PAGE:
Callen was definitely getting on Sam’s nerves with the “plus-one” business. I would have taken Daisy if I was him, she would have been a blast at a wedding. But Sam solved the problem eventually.

Sam: Won’t hear about that no more. (Smirk).

Loved that!

The following exchange was great, awesome lines. My love for the writers is well-established, but I’m going to disagree here, these lines belonged to Kensi and Deeks, this is their dialogue – it was assigned to the wrong people and I’m just going to pretend it was Kensi and Deeks who said it.

Oh damn, Looks like an episode of hoarders down here. How’s it going?

Well, half of these files don’t even belong to our case, the other half are moldy, burned or chewed. And I’m pretty sure something is living in that one.

Britney’s mom with the candle floating in the water at the end was so poignant. That’s the thing about cold cases, the public may have forgotten the crime, the detectives may have changed over time, but the families don’t forget. That candle of hope and remembrance is always burning.


As promised wikiDeeks has donated $150 to Pets of the Homeless every time Homeless Deeks shows up in an episode. We are so happy to help out our furry friends of those in need. We will miss Homeless Deeks as the show comes to an end, because it gave ECO a chance to highlight his comic chops and he did not disappoint this time. Don’t forget we have Deeks’ Surf Log and Kensi’s Journal coming up later this week. Let us know what you think of this episode in the comments below and we’ll see you all next week!

4 Comments on Review: NCISLA “Maybe Today” (S14E17)

  1. I really liked this episode – the lady who works the cold cases was excellent. I agree, she would have made wonderful on-going character for NCIS-LA – kind of like Detective Whiting has been. The way Callen was trying to get Same connected with a plus-one was ridiculous, I thought, and so out of character – Sam handled it well in the end. Its obvious the writers are trying to put plausible end to some of the stories that have been ongoing especially for the last few years. I’m really going to miss this show.

    Liked by 1 person

  2. Thanks, Brenda. Great review. I loved Daisy. They should have taken her back to OPS. It would have been fun to watch her go up against Admiral Kilbride. She reminded me of Hetty. A tough, no nonsense lady with skills.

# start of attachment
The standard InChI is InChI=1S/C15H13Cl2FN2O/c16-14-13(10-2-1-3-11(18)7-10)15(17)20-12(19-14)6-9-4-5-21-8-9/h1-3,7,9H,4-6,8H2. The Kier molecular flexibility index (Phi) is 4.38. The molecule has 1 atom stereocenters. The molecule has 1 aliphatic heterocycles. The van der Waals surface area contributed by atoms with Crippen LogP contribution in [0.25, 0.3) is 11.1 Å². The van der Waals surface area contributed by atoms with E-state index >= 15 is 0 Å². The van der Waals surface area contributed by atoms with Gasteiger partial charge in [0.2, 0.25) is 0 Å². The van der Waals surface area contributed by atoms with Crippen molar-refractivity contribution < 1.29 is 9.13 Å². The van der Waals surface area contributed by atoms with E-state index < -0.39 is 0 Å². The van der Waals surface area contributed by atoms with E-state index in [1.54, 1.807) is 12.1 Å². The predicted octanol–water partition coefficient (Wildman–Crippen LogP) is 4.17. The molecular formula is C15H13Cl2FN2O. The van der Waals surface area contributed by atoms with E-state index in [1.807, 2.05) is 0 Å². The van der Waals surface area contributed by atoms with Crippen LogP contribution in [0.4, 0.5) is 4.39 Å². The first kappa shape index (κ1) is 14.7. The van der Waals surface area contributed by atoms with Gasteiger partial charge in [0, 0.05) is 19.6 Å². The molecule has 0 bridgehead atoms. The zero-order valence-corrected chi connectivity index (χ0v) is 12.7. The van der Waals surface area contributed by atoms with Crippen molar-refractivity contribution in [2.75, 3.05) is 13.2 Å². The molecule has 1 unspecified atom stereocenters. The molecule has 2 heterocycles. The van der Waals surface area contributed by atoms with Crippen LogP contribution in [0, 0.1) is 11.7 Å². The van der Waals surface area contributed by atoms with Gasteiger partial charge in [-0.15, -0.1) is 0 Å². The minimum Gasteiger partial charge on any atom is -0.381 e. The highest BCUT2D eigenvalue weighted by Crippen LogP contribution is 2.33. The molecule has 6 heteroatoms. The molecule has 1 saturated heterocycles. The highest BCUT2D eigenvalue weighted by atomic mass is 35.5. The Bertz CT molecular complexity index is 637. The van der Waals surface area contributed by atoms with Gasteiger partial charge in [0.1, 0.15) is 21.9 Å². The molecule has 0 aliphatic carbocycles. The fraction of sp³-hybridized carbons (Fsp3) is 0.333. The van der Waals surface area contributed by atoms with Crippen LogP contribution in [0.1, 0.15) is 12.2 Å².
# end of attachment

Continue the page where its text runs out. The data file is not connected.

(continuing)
I cherished the Densi scenes since we have so few to look forward to. Deeks’ expression when talking to the murdered girl’s mom were so poignant. So ECO. It tied in so well with his many worried comments about Rosa throughout the episode. He keeps waiting for the other shoe to drop. And it was good to see Homeless Deeks and Artie again. My complaint through the later seasons was that they didn’t showcase a variety of his undercover skills other than Homeless Deeks. But he made me smile. I will miss them all.

    Wish I could get excited about Callen getting married, but I’m not. I do wish they had let Sam find someone before the end of the season. Maybe at the wedding. Until then, I will soak in whatever scenes they can give me of my favorite…Deeks.


  3. Thanks for the review. I, too, enjoyed seeing homeless Deeks again. He never disappoints. I’ll be sad when the series ends. I wonder if there’s a new spin-off in the works and this cold case was the test run? It seemed that way to me. Based off random cast comments about possible appearances on the remaining shows once the end was announced, maybe those were also hints at a possible NCIS: Cold Case? Yeah, maybe I’m reading too far into it, or it’s just wishful thinking – maybe a little of both.

    Anyway, thanks again for all the great content here over the years! What a ride it’s been…


  4. I have to make one more comment on this episode. I was very impressed with the mother of the victim describing how she had for 20 years wanted to know what happened to her daughter, but now that she knows, she’d give anything to go back 24 hours to a time when she didn’t know for sure. I thought that would be such a genuine feeling for someone who had in her heart thought her child was dead, but also having a slight hope that she would be found alive and then having that slight hope taken away would be awful. The actress that played that part did an excellent job of showing that emotion.

    Liked by 1 person